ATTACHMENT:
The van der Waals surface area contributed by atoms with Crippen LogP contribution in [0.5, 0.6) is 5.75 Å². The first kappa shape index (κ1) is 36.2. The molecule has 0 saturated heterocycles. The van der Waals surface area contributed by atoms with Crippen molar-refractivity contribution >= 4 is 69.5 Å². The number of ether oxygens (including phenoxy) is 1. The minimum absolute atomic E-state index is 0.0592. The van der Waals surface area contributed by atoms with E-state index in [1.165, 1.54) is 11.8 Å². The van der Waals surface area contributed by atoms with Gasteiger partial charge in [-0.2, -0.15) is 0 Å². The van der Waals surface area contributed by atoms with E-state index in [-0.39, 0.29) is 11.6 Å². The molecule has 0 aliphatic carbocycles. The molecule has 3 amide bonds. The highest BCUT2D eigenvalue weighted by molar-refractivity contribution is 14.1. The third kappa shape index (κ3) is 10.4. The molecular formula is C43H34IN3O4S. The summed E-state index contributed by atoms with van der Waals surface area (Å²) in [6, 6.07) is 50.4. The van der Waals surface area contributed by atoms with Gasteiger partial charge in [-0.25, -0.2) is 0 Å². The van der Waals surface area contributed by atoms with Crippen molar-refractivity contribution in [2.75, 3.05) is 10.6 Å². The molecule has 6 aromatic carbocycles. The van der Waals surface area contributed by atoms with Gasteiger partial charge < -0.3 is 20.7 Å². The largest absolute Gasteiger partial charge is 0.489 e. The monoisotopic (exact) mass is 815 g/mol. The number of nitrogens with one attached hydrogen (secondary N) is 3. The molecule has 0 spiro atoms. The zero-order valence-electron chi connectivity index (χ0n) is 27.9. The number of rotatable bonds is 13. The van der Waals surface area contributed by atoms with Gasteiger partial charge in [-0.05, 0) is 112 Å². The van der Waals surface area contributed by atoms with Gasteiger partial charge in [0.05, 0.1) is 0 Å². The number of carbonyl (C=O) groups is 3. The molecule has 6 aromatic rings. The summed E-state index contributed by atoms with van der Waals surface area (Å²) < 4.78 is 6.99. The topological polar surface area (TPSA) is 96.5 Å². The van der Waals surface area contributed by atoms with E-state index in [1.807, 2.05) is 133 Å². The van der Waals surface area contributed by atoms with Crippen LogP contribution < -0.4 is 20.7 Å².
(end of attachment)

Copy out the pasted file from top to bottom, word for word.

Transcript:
The van der Waals surface area contributed by atoms with Crippen LogP contribution in [0.5, 0.6) is 5.75 Å². The first kappa shape index (κ1) is 36.2. The molecule has 0 saturated heterocycles. The van der Waals surface area contributed by atoms with Crippen molar-refractivity contribution >= 4 is 69.5 Å². The number of ether oxygens (including phenoxy) is 1. The minimum absolute atomic E-state index is 0.0592. The van der Waals surface area contributed by atoms with E-state index in [1.165, 1.54) is 11.8 Å². The van der Waals surface area contributed by atoms with Gasteiger partial charge in [-0.2, -0.15) is 0 Å². The van der Waals surface area contributed by atoms with E-state index in [-0.39, 0.29) is 11.6 Å². The molecule has 0 aliphatic carbocycles. The molecule has 3 amide bonds. The highest BCUT2D eigenvalue weighted by molar-refractivity contribution is 14.1. The third kappa shape index (κ3) is 10.4. The molecular formula is C43H34IN3O4S. The summed E-state index contributed by atoms with van der Waals surface area (Å²) in [6, 6.07) is 50.4. The van der Waals surface area contributed by atoms with Gasteiger partial charge in [-0.25, -0.2) is 0 Å². The van der Waals surface area contributed by atoms with Crippen molar-refractivity contribution in [2.75, 3.05) is 10.6 Å². The molecule has 6 aromatic carbocycles. The van der Waals surface area contributed by atoms with Gasteiger partial charge < -0.3 is 20.7 Å². The largest absolute Gasteiger partial charge is 0.489 e. The monoisotopic (exact) mass is 815 g/mol. The number of nitrogens with one attached hydrogen (secondary N) is 3. The molecule has 0 spiro atoms. The zero-order valence-electron chi connectivity index (χ0n) is 27.9. The number of rotatable bonds is 13. The van der Waals surface area contributed by atoms with Gasteiger partial charge in [-0.05, 0) is 112 Å². The van der Waals surface area contributed by atoms with Gasteiger partial charge in [0.05, 0.1) is 0 Å². The number of carbonyl (C=O) groups is 3. The molecule has 6 aromatic rings. The summed E-state index contributed by atoms with van der Waals surface area (Å²) < 4.78 is 6.99. The topological polar surface area (TPSA) is 96.5 Å². The van der Waals surface area contributed by atoms with E-state index in [1.807, 2.05) is 133 Å². The van der Waals surface area contributed by atoms with Crippen LogP contribution < -0.4 is 20.7 Å².